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10 Ways to Get Better at Networking


10 Ways to Get Better at Networking

With the end of tax season just around the corner, it’s time to think about getting back out there and growing your practice! When it comes to advancing your career and making work enjoyable in general, developing meaningful business relationships is important. Networking is one of the best ways to meet contacts, generate referrals and build rapport with them. From daily encounters in your office to new experiences at conferences, there’s an opportunity to connect with someone every day.

Networking is about relationships. Having friends at work keeps it fun and can lead to opportunities for professional growth. As the saying goes, it’s not what you know; it’s who you know. But it’s not always easy to form friendships as adults; in fact, it’s often uncomfortable and downright hard. The good news is other people have the same goals as you. All it takes is a simple greeting or a kind act. If you step outside your comfort zone to advance your professional network and follow through on well-laid plans to do so, you won’t be disappointed. Here are some things to keep in mind as you set out on this journey:

  • Be strategic. With networking, the quality’s more important than quantity. Good networking happens over time, so choose to connect with people who are valuable to your career. Finding a way to help them is a great icebreaker.
  • Take advantage of opportunities to practice. Networking’s a skill, and sometimes an acquired skill. Seeking out chances to practice will help you be on your “A game” when it matters most.
  • Update your resume and online profiles. If you strike gold and someone takes an interest in you, they may ask for your resume or look you up online. Making sure your resume and online presences are current will prevent connections from going off of old information.
  • Be respectful of their time and stick to any time constraints. When you meet with someone, have a few talking points prepared. By keeping the conversation focused, you’ll come off as professional. If time’s running short, take cues from the other person on whether you should pick up the conversation later.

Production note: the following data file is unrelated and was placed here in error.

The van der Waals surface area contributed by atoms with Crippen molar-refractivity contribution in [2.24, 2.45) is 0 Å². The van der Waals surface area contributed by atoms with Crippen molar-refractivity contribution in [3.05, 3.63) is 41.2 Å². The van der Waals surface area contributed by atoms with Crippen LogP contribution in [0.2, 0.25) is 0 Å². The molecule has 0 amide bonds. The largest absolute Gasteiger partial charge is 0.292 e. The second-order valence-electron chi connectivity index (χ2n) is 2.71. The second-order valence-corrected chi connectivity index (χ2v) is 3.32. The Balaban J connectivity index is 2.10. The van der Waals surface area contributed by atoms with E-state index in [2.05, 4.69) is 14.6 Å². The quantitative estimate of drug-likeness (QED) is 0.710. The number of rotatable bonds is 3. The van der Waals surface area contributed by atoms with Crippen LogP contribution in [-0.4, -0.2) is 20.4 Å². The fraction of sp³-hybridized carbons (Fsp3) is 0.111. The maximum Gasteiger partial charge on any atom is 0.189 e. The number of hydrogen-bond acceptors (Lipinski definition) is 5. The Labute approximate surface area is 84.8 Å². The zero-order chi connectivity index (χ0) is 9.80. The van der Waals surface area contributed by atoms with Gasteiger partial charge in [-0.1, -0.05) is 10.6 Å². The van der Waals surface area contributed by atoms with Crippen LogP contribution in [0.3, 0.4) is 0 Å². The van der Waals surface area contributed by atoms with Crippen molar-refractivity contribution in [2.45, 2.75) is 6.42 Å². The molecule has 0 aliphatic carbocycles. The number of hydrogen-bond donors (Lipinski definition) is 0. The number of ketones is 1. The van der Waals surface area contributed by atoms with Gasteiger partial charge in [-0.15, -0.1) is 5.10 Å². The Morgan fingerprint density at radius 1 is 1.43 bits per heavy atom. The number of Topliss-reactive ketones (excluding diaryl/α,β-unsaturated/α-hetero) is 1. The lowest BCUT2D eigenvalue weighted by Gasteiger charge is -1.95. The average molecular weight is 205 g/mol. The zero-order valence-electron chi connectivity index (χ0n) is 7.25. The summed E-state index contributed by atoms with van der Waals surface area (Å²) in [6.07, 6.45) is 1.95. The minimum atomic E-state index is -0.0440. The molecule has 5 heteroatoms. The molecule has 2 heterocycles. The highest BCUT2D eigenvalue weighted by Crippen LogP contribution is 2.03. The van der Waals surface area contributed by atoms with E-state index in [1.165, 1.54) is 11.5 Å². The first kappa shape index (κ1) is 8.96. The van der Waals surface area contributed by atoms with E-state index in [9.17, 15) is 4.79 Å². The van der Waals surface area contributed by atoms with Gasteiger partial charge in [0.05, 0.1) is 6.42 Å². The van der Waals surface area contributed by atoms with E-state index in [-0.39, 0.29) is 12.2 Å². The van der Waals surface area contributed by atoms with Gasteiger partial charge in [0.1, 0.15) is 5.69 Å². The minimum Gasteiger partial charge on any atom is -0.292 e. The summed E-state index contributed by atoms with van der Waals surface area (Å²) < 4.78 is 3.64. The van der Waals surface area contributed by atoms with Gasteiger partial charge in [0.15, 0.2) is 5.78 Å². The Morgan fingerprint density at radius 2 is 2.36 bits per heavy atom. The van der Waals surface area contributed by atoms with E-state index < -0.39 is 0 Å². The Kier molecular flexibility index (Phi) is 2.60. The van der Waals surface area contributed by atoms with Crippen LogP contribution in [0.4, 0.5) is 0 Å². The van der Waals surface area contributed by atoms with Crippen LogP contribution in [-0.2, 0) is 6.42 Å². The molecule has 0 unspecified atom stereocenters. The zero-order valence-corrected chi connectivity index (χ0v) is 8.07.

• Talk about more than work. Bringing up your interests outside of work is a great way to discover common interests with your contacts and develop deeper connections with them.
  • Ask about the other person’s experiences and let them talk. The keys here are fighting the urge to chime in and responding with questions. Prompting the other person to talk about himself or herself will make them feel good and help you continue the conversation.
  • Say thank you and find a reason to follow up. Within a couple of days of meeting someone new, send them a LinkedIn invitation to connect or an article that’s related to what you two discussed. If you have a great connection, touch base with them two or three times a year.
  • Request a favor from them. Asking someone to do you a favor makes them think you trust them and automatically makes them like you. Don’t force it, but reach out to them if the favor’s reasonable and relevant.

A couple of ideas specific to conferences are:

  • Go to the bar to relax. Even if you’re not drinking, it’s worth it to spend a little time at the bar. It’s a common place for people to gather, and you never know who you might see (or meet).
  • Meet with people between sessions or at dinner. If you have a strict itinerary for the sessions you’ll be attending, figure out when you’ll have time to network. Invite other conference-goers out to lunch or dinner. You’ll leave a great impression by picking up the tab.
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